When Obama Administration Iran czar Dennis Ross and top U.S. Iran negotiator William Burns were planning the details of the President’s outreach to Tehran with senior European diplomats earlier this spring, they discussed a possible nightmare scenario for the June 12 presidential elections in Iran. It was not, however, the prospect that incumbent Mahmoud Ahmadinejad might win, or even that he might steal the election, as many are alleging he now has, that had them worried. Quite the opposite, it was the possibility that the provocative Iranian President might lose to a moderate challenger.
“We even had a nightmare scenario yesterday,” a senior European diplomat said the day after the meeting with Burns and Ross in March. If a moderate were elected and negotiations with Iran still went nowhere, how would the U.S. and Europe stop Iran from going nuclear With its centrifuges spinning, Iran could continue to amass enriched uranium while presenting to the outside world an openness to compromise, the diplomat explained. When it came time to confront a stalling Iran by dropping the carrots and applying the sticks, said the senior European diplomat, “Try to imagine how difficult it would be to say ‘I stop, I don’t negotiate anymore,'” if a moderate were in charge in Tehran.
In the days since Iran’s troubled election, hard-liners in Israel and neoconservatives in America have made no secret of their glee at still having Ahmadinejad as an antagonistic foil to help build support for taking a tougher line on Tehran’s nuclear ambitions. But there is also widespread relief in the Administration, as well as among some moderates on Capitol Hill and in Europe, at the result. Despite all the attention paid to the office of the Iranian presidency, nuclear policy is set by the religious leaders of the country, and they have shown a determination to amass enriched uranium regardless of whether hard-liners or moderates have been President.
Still, in addition to his power over domestic and economic policy, the Iranian President is the face for the country abroad. And in that respect, a victory by Mir-Hossein Mousavi would have presented a worst-case scenario for Western efforts to curtail Iran’s nuclear program, senior Administration officials said Sunday. He would have presented a softer, less confrontational face to the outside world. And he would have been able to stall even before he entered into negotiations with the excuse of taking all summer to get a new Cabinet and negotiating team in place.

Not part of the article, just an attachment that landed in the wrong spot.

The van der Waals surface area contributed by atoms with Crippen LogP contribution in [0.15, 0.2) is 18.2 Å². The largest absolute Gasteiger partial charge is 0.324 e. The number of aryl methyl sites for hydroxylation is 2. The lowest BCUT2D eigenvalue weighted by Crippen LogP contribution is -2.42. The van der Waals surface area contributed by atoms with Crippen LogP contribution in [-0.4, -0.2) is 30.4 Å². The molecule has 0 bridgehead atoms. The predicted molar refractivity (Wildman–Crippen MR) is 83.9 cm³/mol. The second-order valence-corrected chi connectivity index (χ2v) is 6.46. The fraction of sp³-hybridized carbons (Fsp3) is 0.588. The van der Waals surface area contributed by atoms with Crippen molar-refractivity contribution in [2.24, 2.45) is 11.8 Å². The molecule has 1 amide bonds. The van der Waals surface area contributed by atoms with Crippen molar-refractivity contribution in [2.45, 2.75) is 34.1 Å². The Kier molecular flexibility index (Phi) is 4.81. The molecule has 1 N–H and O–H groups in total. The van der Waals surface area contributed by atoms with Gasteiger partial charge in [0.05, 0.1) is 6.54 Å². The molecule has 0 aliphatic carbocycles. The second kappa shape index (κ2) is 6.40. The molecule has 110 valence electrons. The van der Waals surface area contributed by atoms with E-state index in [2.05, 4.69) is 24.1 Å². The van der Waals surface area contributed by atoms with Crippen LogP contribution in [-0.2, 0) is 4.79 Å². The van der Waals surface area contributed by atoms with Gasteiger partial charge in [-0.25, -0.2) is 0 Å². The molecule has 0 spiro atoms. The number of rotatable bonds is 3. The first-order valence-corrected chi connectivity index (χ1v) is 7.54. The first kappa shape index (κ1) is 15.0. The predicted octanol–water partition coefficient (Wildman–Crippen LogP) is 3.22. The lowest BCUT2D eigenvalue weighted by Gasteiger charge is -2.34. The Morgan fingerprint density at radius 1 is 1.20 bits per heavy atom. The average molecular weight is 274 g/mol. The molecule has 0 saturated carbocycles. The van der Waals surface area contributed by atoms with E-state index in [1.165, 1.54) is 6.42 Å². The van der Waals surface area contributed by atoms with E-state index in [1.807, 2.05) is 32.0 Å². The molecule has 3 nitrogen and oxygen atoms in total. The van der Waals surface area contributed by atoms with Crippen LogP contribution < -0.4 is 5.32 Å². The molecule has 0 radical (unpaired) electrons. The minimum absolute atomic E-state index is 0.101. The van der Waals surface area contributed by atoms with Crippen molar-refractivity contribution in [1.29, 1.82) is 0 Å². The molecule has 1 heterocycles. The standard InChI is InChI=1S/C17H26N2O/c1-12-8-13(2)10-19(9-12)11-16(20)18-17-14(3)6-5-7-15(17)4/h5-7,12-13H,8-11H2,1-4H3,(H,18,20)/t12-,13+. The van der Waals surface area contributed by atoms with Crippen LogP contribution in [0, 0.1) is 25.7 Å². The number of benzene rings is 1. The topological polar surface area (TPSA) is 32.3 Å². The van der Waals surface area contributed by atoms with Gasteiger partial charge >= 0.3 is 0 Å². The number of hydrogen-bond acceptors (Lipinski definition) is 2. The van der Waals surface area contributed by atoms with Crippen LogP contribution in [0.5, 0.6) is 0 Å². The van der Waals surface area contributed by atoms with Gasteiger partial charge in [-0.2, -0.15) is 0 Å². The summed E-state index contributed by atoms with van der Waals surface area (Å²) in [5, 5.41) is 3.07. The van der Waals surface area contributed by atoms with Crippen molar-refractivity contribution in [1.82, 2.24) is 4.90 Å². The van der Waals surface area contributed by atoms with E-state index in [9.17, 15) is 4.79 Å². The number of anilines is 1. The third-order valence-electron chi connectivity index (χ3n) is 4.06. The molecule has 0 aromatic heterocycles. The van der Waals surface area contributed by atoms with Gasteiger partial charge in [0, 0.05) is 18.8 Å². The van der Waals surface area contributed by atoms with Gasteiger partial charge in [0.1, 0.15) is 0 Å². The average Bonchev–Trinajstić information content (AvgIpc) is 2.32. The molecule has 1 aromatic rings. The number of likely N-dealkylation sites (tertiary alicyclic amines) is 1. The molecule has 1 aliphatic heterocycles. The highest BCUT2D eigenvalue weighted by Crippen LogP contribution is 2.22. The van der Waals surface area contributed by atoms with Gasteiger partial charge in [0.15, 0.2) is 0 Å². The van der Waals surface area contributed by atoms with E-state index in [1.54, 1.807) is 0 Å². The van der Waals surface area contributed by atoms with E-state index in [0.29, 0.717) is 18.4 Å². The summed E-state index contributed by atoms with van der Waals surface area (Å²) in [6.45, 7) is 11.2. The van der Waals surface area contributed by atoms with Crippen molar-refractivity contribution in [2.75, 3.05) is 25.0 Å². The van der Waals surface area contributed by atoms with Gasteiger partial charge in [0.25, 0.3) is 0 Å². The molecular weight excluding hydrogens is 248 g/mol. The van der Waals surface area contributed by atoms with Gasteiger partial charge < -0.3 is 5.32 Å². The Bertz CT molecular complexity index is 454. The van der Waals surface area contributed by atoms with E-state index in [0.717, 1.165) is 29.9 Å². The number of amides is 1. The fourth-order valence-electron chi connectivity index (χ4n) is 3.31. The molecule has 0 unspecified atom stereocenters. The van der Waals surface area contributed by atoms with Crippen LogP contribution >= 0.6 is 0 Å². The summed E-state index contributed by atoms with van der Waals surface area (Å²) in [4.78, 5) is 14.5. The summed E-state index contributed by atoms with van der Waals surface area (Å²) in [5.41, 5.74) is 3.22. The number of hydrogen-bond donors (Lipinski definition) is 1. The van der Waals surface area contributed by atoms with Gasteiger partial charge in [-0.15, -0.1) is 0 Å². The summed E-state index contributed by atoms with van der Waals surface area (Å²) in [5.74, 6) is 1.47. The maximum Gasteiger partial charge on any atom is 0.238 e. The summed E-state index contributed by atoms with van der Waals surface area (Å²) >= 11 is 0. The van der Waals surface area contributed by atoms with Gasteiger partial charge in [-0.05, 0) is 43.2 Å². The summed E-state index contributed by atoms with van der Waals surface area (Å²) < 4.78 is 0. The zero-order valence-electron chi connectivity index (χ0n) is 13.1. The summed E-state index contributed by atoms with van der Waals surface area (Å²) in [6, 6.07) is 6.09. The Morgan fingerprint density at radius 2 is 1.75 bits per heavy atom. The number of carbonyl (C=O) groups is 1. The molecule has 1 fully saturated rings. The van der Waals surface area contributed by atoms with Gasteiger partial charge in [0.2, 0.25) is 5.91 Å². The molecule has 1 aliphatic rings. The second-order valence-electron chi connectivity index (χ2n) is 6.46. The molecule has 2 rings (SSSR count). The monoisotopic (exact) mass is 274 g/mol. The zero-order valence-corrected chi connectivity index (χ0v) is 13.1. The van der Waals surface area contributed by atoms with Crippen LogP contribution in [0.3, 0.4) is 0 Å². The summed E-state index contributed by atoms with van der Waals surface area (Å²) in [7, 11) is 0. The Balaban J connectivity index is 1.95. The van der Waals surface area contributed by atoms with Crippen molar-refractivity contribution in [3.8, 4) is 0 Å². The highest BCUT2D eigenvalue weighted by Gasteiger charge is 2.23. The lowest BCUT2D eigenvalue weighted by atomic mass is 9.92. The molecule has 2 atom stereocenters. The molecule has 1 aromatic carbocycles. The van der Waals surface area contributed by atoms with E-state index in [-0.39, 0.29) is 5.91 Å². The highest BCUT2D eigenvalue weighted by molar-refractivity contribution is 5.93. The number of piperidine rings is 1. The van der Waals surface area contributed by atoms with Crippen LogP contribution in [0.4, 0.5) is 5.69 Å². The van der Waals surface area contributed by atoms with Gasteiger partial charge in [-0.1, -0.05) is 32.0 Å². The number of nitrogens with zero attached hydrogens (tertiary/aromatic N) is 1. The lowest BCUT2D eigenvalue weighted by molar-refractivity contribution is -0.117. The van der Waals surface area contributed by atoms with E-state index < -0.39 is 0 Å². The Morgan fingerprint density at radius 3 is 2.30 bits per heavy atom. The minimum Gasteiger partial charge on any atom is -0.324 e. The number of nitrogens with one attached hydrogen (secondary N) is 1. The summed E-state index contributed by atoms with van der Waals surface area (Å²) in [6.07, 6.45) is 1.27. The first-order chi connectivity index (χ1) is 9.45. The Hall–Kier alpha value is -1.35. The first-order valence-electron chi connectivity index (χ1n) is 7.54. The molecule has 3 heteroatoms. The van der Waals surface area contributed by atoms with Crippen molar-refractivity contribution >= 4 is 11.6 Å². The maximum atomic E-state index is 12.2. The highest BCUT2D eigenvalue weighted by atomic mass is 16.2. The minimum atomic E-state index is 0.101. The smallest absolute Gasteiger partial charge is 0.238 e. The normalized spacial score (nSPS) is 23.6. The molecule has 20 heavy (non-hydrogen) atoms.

By contrast, Ahmadinejad’s win may increase Washington’s chances of getting tougher sanctions on Iran if they refuse to negotiate, the officials said. Ahmadinejad personifies Iran’s unpredictable, dangerous side. He made even more hostile and threatening statements toward Israel and the U.S. during the campaign. And though they dare not say it publicly, Administration officials privately say that the messier and more contentious the postelection period, the more it sends the message to the outside world that even if some Iranians want moderation the hard-liners will not allow it.
All that said, the U.S. faces an uphill battle to gain broad support for tougher sanctions, including those targeting Iran’s ailing energy sector; Iran sits on the world’s third largest oil reserves, but it loses as much as 500,000 barrels a year in production capacity and what it does produce it has little ability to refine, importing up to 50% of its gasoline. Russia has said it does not support sanctions beyond those targeting businesses with direct ties to the nuclear and missile programs in Iran.
Asked on Meet the Press on Sunday whether Obama would be the President who allowed Iran to go nuclear, Vice President Joe Biden said, “He’s going to be the President who stopped it, God willing. We are not going to allow Iran to go nuclear, any more than the rest of the world is going to allow it to go nuclear.”
But if the last months have made anything clear it’s that there may be nothing the U.S. can do to stop the mullahs from going nuclear. “They will try to prolong the process to gain time, because prolonging time is a way for the nuclear program to move forward,” says the European diplomat. The rub, says one senior Administration official, is “whether there is a willingness to do a deal.”
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